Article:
Friday, May 16, 2014

Wetherington & Levine, eds.: "BATTLES AND MASSACRES ON THE SOUTHWESTERN FRONTIER: Historical and Archaeological Perspectives"

[Battles and Massacres on the Southwestern Frontier: Historical and Archaeological Perspectives edited by Ronald K. Wetherington and Frances Levine (University of Oklahoma Press, 2014). Softcover, illustrations, notes, bibliography, index. Pp. 248. ISBN:978-0-8061-4440-5 $24.95]

Battles and Massacres on the Southwestern Frontier is an offshoot of a 2008 conference at Taos, New Mexico's Fort Burgwin Research Center overseen by Ronald Wetherington and Frances Levine. Edited by Wetherington and Levine, who also introduce each section, the book explores four conflicts (the battles of Cieneguilla and Adobe Walls plus the massacres of Sand Creek and Mountain Meadows) via the pairing together of a traditional historical essay with an archaeological report summary. In general terms, the editors define a battle as fought "between armed forces--usually military--with a cursory understanding that the killing field is equally engaged, or thought to be. Massacres, on the other hand, involved one-sided events in which the dead are mostly innocent victims who are suddenly thrust onto the killing field involuntarily." (pg. 1).

The March 30, 1854 Battle of Cienguilla was an obscure clash between U.S. dragoons commanded by Lieutenant John W. Davidson and Jicarilla Apaches. According to Will Gorenfeld's essay, the official army history of the battle is grossly inaccurate, glossing over Davidson's failed leadership and grossly inflating Apache numbers. David Johnson's archaeological record, based on an extensive interagency study of artifacts found over a wide area and their distribution patterns, supports Gorenfeld's revisionist history. The archaeology both confirmed the site location and helped reconstruct the tactical movements of both sides, the picture created from the latter being one of poorly deployed dragoons armed with short range weapons suffering heavy casualties at the hands of Apaches situated on high ground and fighting behind cover. The section is a good illustration of the role archaeology can play in arbitrating competing document-based theories of historical events.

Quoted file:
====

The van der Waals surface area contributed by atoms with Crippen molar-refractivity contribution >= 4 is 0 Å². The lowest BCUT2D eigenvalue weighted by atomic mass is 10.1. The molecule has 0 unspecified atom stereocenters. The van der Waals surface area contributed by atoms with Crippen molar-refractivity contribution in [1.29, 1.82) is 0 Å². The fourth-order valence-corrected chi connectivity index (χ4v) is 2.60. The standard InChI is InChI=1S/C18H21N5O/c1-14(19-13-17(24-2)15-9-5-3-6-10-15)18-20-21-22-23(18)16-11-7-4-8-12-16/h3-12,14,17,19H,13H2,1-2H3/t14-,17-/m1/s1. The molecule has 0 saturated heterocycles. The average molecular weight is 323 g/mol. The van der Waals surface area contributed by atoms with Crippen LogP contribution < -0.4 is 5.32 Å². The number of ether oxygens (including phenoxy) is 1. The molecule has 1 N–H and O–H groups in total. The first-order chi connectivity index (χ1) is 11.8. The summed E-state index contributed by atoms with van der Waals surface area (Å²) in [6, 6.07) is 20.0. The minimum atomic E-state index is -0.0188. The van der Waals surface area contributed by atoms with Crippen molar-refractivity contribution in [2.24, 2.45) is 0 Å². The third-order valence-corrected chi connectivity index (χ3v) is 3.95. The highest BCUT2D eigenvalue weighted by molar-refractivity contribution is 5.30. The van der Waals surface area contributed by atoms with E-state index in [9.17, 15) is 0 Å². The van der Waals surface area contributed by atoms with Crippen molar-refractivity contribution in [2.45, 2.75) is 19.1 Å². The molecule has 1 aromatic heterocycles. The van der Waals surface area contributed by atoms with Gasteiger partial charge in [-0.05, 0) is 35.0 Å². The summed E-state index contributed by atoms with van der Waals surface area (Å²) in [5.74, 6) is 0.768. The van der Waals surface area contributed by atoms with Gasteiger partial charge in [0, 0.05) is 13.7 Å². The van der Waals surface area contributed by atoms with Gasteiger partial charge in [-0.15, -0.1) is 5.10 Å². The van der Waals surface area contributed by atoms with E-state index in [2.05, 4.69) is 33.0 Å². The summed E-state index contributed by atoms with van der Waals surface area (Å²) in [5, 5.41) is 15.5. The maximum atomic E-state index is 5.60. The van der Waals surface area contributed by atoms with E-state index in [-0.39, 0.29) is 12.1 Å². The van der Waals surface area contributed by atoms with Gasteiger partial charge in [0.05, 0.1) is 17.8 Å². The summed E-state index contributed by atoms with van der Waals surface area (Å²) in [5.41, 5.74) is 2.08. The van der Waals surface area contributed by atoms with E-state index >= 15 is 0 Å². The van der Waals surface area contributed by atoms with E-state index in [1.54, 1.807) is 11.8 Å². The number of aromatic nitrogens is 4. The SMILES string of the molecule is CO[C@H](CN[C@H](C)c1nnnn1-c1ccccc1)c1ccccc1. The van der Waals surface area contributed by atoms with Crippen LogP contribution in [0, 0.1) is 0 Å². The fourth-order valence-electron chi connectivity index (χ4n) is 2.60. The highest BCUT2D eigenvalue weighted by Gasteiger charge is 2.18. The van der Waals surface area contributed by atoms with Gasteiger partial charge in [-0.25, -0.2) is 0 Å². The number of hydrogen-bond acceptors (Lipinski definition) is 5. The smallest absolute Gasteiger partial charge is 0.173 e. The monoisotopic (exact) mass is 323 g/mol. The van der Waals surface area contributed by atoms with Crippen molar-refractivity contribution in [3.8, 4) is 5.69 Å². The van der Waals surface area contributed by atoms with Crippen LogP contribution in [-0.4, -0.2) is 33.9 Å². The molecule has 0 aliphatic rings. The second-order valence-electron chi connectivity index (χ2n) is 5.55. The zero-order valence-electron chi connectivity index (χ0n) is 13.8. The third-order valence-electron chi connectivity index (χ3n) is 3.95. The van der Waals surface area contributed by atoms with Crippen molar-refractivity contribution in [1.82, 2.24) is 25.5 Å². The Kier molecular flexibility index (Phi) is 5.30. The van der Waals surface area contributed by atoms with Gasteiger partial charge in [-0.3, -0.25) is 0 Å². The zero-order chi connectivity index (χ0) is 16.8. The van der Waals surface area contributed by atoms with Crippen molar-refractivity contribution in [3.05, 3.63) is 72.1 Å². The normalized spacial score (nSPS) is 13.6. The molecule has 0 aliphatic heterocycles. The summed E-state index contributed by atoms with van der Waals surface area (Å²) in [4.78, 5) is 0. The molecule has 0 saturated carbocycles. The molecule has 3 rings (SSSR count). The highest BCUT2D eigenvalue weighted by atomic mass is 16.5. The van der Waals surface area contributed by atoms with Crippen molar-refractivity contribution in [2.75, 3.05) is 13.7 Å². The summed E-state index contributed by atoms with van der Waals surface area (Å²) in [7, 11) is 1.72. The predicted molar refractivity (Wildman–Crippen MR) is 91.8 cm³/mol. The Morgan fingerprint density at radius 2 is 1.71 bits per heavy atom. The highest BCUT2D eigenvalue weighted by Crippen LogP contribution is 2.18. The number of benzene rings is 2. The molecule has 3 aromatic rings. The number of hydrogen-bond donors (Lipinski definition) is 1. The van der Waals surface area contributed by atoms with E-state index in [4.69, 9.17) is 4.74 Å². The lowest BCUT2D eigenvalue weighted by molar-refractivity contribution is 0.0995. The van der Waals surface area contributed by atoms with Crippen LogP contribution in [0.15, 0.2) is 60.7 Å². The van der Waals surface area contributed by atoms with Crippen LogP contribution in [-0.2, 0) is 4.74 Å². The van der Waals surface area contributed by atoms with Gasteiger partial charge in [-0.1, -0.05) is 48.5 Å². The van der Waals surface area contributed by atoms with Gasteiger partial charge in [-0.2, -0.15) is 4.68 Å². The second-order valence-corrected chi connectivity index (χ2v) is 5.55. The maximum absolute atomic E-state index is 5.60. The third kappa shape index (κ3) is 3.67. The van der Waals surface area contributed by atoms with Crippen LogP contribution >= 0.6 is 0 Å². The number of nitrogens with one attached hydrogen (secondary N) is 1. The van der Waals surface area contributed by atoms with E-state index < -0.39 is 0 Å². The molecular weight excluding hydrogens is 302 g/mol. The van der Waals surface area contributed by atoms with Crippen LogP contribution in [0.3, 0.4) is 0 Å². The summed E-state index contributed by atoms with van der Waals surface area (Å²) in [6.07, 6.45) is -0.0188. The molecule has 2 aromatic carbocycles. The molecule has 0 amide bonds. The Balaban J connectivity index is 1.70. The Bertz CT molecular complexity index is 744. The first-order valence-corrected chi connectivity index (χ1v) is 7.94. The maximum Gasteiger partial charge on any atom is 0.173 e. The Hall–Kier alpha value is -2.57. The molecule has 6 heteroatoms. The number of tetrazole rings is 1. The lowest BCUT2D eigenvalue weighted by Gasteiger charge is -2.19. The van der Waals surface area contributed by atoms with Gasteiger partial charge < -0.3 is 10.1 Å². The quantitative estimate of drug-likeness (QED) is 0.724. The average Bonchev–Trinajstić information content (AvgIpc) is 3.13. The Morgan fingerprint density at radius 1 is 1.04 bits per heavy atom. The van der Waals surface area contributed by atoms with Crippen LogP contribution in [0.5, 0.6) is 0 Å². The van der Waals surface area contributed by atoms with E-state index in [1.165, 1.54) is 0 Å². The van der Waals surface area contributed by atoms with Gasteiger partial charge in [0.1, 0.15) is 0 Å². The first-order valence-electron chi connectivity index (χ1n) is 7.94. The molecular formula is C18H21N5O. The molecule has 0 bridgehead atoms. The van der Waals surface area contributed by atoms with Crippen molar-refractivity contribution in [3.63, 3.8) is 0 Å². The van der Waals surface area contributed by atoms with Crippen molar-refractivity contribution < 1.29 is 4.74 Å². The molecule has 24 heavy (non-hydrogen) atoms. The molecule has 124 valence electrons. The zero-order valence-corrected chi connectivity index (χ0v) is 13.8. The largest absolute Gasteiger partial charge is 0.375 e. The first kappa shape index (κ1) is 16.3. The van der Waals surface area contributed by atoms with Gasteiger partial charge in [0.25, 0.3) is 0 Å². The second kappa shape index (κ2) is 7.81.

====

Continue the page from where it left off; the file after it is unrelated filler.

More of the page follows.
For Adobe Walls1, T. Lindsay Baker's source material discussion and J. Brett Cruse's archaeological findings are mutually supportive of the traditional interpretation of the June 27, 1874 battle between 28 buffalo hunters and hundreds of allied Southern Plains Indians led by Comanche Chief Quanah Parker. Eyewitness accounts from Indian attackers and the defending hunters are both broadly in accord with the physical evidence. Weapons and weapons-related artifact analysis support the consensus story that the long range firepower of the professional hide hunters demoralized and defeated Parker. The discovery of an almost incredible variety of weapons used by the combatants is a common thread throughout the investigations documented in the book.